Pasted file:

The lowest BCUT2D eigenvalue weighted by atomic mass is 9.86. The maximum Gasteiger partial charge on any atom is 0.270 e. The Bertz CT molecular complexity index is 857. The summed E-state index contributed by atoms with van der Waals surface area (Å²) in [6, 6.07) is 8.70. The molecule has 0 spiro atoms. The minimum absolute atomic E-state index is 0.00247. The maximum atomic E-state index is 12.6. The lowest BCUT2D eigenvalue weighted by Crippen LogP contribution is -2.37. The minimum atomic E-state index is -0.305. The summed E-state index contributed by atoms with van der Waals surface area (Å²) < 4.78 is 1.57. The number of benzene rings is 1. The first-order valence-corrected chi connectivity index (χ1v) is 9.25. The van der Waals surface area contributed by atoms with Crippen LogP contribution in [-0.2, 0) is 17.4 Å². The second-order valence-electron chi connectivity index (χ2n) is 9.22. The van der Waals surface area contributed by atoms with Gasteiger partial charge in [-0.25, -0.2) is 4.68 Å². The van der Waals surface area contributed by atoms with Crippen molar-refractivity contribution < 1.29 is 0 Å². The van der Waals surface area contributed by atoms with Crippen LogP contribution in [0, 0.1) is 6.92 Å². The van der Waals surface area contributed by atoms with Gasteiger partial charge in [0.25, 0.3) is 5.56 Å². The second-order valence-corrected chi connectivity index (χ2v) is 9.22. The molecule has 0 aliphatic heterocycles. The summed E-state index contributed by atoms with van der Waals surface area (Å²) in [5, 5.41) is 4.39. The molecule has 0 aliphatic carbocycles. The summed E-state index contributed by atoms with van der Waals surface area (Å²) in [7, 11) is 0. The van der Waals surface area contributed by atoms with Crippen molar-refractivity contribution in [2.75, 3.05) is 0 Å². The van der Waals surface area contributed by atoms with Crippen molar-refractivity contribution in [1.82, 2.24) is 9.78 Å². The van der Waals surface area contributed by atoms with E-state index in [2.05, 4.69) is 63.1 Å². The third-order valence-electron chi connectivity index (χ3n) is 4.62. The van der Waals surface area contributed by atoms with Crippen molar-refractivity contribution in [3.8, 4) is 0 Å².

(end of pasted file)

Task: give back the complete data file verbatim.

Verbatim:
The lowest BCUT2D eigenvalue weighted by atomic mass is 9.86. The maximum Gasteiger partial charge on any atom is 0.270 e. The Bertz CT molecular complexity index is 857. The summed E-state index contributed by atoms with van der Waals surface area (Å²) in [6, 6.07) is 8.70. The molecule has 0 spiro atoms. The minimum absolute atomic E-state index is 0.00247. The maximum atomic E-state index is 12.6. The lowest BCUT2D eigenvalue weighted by Crippen LogP contribution is -2.37. The minimum atomic E-state index is -0.305. The summed E-state index contributed by atoms with van der Waals surface area (Å²) < 4.78 is 1.57. The number of benzene rings is 1. The first-order valence-corrected chi connectivity index (χ1v) is 9.25. The van der Waals surface area contributed by atoms with Crippen LogP contribution in [-0.2, 0) is 17.4 Å². The second-order valence-electron chi connectivity index (χ2n) is 9.22. The van der Waals surface area contributed by atoms with Gasteiger partial charge in [-0.25, -0.2) is 4.68 Å². The van der Waals surface area contributed by atoms with Crippen molar-refractivity contribution < 1.29 is 0 Å². The van der Waals surface area contributed by atoms with Crippen LogP contribution in [0, 0.1) is 6.92 Å². The van der Waals surface area contributed by atoms with Gasteiger partial charge in [0.25, 0.3) is 5.56 Å². The second-order valence-corrected chi connectivity index (χ2v) is 9.22. The molecule has 0 aliphatic heterocycles. The summed E-state index contributed by atoms with van der Waals surface area (Å²) in [5, 5.41) is 4.39. The molecule has 0 aliphatic carbocycles. The summed E-state index contributed by atoms with van der Waals surface area (Å²) in [7, 11) is 0. The van der Waals surface area contributed by atoms with Crippen molar-refractivity contribution in [2.75, 3.05) is 0 Å². The van der Waals surface area contributed by atoms with Crippen molar-refractivity contribution in [1.82, 2.24) is 9.78 Å². The van der Waals surface area contributed by atoms with E-state index in [2.05, 4.69) is 63.1 Å². The third-order valence-electron chi connectivity index (χ3n) is 4.62. The van der Waals surface area contributed by atoms with Crippen molar-refractivity contribution in [3.8, 4) is 0 Å².